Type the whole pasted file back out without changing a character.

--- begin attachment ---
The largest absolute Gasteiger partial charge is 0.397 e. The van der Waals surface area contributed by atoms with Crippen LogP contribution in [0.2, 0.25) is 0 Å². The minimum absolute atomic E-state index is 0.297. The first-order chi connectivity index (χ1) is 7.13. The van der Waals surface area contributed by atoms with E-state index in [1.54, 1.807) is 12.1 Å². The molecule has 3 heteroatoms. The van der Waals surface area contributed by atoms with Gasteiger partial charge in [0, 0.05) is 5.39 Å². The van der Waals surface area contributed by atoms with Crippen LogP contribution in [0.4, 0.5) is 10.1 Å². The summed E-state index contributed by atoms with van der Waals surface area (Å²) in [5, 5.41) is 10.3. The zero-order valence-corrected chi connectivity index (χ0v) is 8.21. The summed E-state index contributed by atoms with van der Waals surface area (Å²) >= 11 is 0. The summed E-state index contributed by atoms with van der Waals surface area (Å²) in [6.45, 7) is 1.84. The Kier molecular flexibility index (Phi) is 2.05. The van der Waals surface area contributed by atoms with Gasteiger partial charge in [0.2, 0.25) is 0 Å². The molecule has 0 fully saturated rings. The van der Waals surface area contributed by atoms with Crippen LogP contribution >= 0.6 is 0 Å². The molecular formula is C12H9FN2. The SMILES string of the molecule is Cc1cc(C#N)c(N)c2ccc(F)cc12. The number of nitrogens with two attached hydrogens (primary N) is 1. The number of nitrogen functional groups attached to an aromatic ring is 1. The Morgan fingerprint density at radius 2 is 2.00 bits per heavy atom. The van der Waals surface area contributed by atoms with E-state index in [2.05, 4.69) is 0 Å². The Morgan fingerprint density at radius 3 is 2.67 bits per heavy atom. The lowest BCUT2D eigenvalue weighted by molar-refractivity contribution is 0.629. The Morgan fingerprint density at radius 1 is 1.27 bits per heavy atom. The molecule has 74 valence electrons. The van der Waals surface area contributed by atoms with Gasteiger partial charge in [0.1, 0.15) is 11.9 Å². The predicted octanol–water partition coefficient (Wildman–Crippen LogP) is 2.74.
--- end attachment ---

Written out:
The largest absolute Gasteiger partial charge is 0.397 e. The van der Waals surface area contributed by atoms with Crippen LogP contribution in [0.2, 0.25) is 0 Å². The minimum absolute atomic E-state index is 0.297. The first-order chi connectivity index (χ1) is 7.13. The van der Waals surface area contributed by atoms with E-state index in [1.54, 1.807) is 12.1 Å². The molecule has 3 heteroatoms. The van der Waals surface area contributed by atoms with Gasteiger partial charge in [0, 0.05) is 5.39 Å². The van der Waals surface area contributed by atoms with Crippen LogP contribution in [0.4, 0.5) is 10.1 Å². The summed E-state index contributed by atoms with van der Waals surface area (Å²) in [5, 5.41) is 10.3. The zero-order valence-corrected chi connectivity index (χ0v) is 8.21. The summed E-state index contributed by atoms with van der Waals surface area (Å²) >= 11 is 0. The summed E-state index contributed by atoms with van der Waals surface area (Å²) in [6.45, 7) is 1.84. The Kier molecular flexibility index (Phi) is 2.05. The van der Waals surface area contributed by atoms with Gasteiger partial charge in [0.2, 0.25) is 0 Å². The molecule has 0 fully saturated rings. The van der Waals surface area contributed by atoms with Crippen LogP contribution >= 0.6 is 0 Å². The molecular formula is C12H9FN2. The SMILES string of the molecule is Cc1cc(C#N)c(N)c2ccc(F)cc12. The number of nitrogens with two attached hydrogens (primary N) is 1. The number of nitrogen functional groups attached to an aromatic ring is 1. The Morgan fingerprint density at radius 2 is 2.00 bits per heavy atom. The van der Waals surface area contributed by atoms with E-state index in [2.05, 4.69) is 0 Å². The Morgan fingerprint density at radius 3 is 2.67 bits per heavy atom. The lowest BCUT2D eigenvalue weighted by molar-refractivity contribution is 0.629. The Morgan fingerprint density at radius 1 is 1.27 bits per heavy atom. The molecule has 74 valence electrons. The van der Waals surface area contributed by atoms with Gasteiger partial charge in [0.1, 0.15) is 11.9 Å². The predicted octanol–water partition coefficient (Wildman–Crippen LogP) is 2.74.